The re-evangelisation of Europe will require white and minority ethnic Christians to work together, says Harvey Kwiyani. Both groups have much to learn from the other, he says. Only then will revival come to our shores


Source: Alamy

Congregations of migrant Africans, Asians and Latin Americans are on the rise across the UK and have become an important part of the country’s Christian landscape. There is not a city here that does not have several UK Minority Ethnic (UKME) congregations. In London, for example, Christians from an African or Caribbean background form only a small percentage of the capital’s population, yet they make up the majority of church attendance on any Sunday.

Researchers exploring church planting and church growth in the UK agree that most new churches in our cities are planted by African, Asian or Latin American migrants. Whether one considers London, Liverpool, or Glasgow, more than 60 per cent of new churches are planted by foreign-born pastors and are catering to UKME communities.

Called by God

The fact that Christians who have migrated from around the world are able to establish and lead churches in the UK is good news. We get to enjoy God’s great gift of diversity that shapes the body of Christ around the world. We can enjoy a foretaste of the worship of the multitudes of peoples of all nations, tribes and tongues that John describes in Revelation 9.

We also recognise that, for many, belonging in a monocultural UKME congregation is not a preferred choice - they would like to worship with their neighbours, whoever those neighbours are. As a result, most migrant congregations want to evangelise beyond their own migrant communities. But many lack the know-how. They wholeheartedly believe that they are missionaries, sent by God to the UK at such a time as this, to evangelise descendants of the people who shared the gospel with their own ancestors many decades ago.

Evangelism can best happen as a joint effort between sensitive outsiders and wise insiders

In 2019, just before the Covid-19 pandemic, I led a seminar on cross-cultural evangelism at an African church in the Midlands. The seminar highlighted the fact that most of the congregation’s evangelists and evangelism methods were ill-suited for their city. They evangelised like they did in Accra, Lagos, Nairobi or Johannesburg, depending almost exclusively on the distribution of tracts on the high street.

This worked well in Africa but didn’t produce results in Europe. As a result, the church leaders had little to show for 12 years of evangelising. They had given out tens of thousands of gospel tracts, yet not a single person had visited their church in response. The little growth they had seen was due to the migration of other Africans to their city.

In the seminar, one pastor shared a story of a young white British man who stopped to look at the tract he had just been given. After pondering for a few minutes, he said: “This Jesus seems like exactly what I need. How do I respond?” The pastor was so overwhelmed by his question that her brain froze (and, as she put it, her anointing escaped). All she could say in response was: “Let God arrest you and the Holy Spirit will deliver you.” Perplexed and frustrated, the young man walked away and never returned.

Context is key

This story reflects a typical experience among many African Christians in Europe. There is a zeal to evangelise, but methods that worked in Africa are not appropriate in Europe. And attempting to convert non-religious Europeans to African Pentecostalism is quite an uphill task - the culture in which African Pentecostalism thrives is too different from that of Europe. Then there are the racial and colonial dynamics - will African missionary work in Europe be like that of the Europeans in Africa?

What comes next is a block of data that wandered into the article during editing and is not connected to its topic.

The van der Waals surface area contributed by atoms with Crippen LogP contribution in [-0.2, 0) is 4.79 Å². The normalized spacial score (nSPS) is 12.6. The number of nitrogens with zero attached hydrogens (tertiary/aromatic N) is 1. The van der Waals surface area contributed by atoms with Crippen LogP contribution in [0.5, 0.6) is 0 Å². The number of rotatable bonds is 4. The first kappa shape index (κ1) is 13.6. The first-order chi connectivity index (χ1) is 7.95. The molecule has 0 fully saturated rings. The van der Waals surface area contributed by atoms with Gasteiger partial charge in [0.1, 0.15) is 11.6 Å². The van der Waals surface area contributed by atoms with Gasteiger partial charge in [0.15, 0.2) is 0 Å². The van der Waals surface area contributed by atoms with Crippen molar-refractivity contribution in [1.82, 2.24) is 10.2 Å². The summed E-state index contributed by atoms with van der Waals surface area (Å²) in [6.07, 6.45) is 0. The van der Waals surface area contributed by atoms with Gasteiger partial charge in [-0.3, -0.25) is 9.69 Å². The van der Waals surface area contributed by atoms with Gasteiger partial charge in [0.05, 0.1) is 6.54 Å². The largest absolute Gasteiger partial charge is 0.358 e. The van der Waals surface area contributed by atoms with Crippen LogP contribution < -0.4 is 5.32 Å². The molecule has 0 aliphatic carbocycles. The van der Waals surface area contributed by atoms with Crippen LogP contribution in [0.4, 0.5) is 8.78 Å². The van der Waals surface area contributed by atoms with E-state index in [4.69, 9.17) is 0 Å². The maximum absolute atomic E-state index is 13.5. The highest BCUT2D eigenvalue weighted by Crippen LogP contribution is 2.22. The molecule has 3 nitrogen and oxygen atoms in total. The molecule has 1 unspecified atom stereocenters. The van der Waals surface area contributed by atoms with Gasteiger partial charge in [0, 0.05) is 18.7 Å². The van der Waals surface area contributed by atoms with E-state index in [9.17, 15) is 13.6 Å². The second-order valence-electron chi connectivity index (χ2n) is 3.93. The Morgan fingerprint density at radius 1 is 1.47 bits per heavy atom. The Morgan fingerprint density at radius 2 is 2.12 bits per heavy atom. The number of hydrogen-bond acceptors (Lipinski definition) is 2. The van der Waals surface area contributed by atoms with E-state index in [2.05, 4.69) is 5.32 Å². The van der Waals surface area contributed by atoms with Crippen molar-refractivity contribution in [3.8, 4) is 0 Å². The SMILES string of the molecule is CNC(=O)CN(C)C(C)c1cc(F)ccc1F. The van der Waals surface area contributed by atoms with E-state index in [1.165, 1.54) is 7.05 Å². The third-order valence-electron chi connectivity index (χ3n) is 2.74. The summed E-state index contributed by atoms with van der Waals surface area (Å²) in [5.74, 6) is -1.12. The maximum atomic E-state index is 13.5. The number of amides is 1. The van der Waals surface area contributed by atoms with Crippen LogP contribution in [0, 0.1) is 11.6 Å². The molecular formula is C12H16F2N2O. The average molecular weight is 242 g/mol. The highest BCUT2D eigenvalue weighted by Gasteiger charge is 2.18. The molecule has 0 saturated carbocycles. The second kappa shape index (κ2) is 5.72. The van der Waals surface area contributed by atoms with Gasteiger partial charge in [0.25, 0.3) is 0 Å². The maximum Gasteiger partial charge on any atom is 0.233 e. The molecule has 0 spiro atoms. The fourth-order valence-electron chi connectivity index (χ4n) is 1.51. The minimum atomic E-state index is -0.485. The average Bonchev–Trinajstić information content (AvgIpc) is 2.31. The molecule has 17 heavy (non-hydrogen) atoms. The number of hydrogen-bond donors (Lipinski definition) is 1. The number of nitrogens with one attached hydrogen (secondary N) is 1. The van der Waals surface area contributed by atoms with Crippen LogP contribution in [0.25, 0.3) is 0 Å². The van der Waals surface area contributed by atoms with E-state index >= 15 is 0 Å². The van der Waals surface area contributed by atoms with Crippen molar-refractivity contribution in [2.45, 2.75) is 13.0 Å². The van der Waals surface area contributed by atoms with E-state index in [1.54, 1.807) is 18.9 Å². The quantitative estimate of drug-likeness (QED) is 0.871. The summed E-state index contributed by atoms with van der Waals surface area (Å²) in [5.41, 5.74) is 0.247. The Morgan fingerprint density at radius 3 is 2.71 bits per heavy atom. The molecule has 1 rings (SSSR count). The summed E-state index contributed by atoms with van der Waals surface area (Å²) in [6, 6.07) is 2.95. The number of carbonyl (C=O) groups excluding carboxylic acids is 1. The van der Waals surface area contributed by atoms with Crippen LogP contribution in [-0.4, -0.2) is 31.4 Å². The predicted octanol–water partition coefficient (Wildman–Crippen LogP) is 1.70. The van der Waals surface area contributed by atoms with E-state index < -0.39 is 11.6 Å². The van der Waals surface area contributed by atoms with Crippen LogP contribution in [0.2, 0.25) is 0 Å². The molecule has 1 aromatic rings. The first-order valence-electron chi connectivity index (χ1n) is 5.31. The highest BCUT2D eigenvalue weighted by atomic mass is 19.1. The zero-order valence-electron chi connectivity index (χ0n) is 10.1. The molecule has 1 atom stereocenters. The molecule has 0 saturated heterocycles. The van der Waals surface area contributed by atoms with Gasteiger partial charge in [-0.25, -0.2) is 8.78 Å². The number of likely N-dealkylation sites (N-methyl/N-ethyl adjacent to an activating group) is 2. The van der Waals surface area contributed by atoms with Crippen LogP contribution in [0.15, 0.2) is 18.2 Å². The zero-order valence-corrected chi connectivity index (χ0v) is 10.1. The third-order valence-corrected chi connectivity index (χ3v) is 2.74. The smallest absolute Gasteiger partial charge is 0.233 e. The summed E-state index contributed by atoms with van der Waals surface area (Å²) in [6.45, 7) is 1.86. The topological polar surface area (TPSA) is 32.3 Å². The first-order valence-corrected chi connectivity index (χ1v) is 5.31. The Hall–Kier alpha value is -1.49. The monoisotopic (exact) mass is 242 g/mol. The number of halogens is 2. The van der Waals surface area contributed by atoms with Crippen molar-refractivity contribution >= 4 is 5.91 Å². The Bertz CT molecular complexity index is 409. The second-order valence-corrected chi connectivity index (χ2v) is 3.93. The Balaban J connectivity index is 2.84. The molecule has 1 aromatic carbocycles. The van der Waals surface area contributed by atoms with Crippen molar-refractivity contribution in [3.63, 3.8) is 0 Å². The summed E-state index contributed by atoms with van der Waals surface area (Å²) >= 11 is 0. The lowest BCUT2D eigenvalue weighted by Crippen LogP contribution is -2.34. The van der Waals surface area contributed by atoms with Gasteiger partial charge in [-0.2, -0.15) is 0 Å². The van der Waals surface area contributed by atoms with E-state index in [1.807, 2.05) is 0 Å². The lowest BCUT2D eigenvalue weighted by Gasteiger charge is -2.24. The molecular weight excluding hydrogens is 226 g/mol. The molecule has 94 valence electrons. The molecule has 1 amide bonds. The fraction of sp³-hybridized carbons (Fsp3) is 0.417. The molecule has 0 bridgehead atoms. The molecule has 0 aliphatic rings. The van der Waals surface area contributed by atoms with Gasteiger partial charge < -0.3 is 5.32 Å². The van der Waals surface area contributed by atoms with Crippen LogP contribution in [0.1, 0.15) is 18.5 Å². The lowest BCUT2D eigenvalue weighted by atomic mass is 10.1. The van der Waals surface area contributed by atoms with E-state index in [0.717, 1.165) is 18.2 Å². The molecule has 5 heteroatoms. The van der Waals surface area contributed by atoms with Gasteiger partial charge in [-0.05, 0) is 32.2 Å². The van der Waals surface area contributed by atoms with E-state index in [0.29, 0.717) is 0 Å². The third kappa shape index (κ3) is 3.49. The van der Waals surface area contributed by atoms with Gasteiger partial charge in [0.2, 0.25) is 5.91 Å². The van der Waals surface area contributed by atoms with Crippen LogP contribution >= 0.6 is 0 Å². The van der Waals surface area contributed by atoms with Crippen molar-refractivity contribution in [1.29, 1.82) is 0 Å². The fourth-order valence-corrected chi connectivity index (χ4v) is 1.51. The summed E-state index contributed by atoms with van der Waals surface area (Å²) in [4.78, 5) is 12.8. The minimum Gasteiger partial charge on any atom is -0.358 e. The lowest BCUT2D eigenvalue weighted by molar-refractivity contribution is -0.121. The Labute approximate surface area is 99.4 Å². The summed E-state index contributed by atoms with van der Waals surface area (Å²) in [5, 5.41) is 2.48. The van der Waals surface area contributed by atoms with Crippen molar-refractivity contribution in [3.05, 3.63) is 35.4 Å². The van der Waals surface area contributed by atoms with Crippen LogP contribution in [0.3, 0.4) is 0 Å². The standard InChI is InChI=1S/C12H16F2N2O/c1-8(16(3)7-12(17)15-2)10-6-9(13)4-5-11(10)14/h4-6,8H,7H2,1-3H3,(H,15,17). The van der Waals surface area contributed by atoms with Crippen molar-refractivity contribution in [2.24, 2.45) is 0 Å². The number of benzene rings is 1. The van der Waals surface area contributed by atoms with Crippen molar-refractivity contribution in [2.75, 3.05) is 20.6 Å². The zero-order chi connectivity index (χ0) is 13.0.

Whatever evangelism strategies are used, they must reflect an awareness of the context in which the gospel is being preached. We cannot evangelise in Liverpool the way we do in Lagos. The gospel is the same, but the culture determines how it is received and must, therefore, shape how it is communicated.

The re-evangelisation of Europe depends on foreign Christians living and serving in her cities today

The growing presence of UKME Christians in our cities offers us a perfect opportunity for cross-cultural ministry. Often, foreign Christians come with the zeal to evangelise but little understanding of the European cultural context. European Christians know their context well but, often, they need to reimagine evangelism, too. Both UK and UKME Christians have cultural blindspots that prevent them from seeing the whole picture. They need to work together to see what God is doing.

One of my elders used to say: “mission and evangelism can best happen as a joint effort between sensitive outsiders and wise insiders.” To evangelise the UK again, both UK and UKME Christians need to work together. Of course, mission in contexts of cultural diversity needs multi-ethnic teams. Segregated missionary work is unfaithful to God’s call for us to evangelise the multicultural peoples of the UK.

For this reason, I find hope in the students that I teach. Those joining the Church Mission Society’s pioneer mission training on the African Christianity pathway come from different background and have different skills. Together, they explore the history of African Christianity and consider mission in their own current contexts.

I remain persuaded that the re-evangelisation of Europe will depend on the work of the many foreign Christians living, working and serving in her cities today. It is my hope that we can find ways to work together, especially in our mission and evangelism efforts. How we do this will determine how effective our witness will be.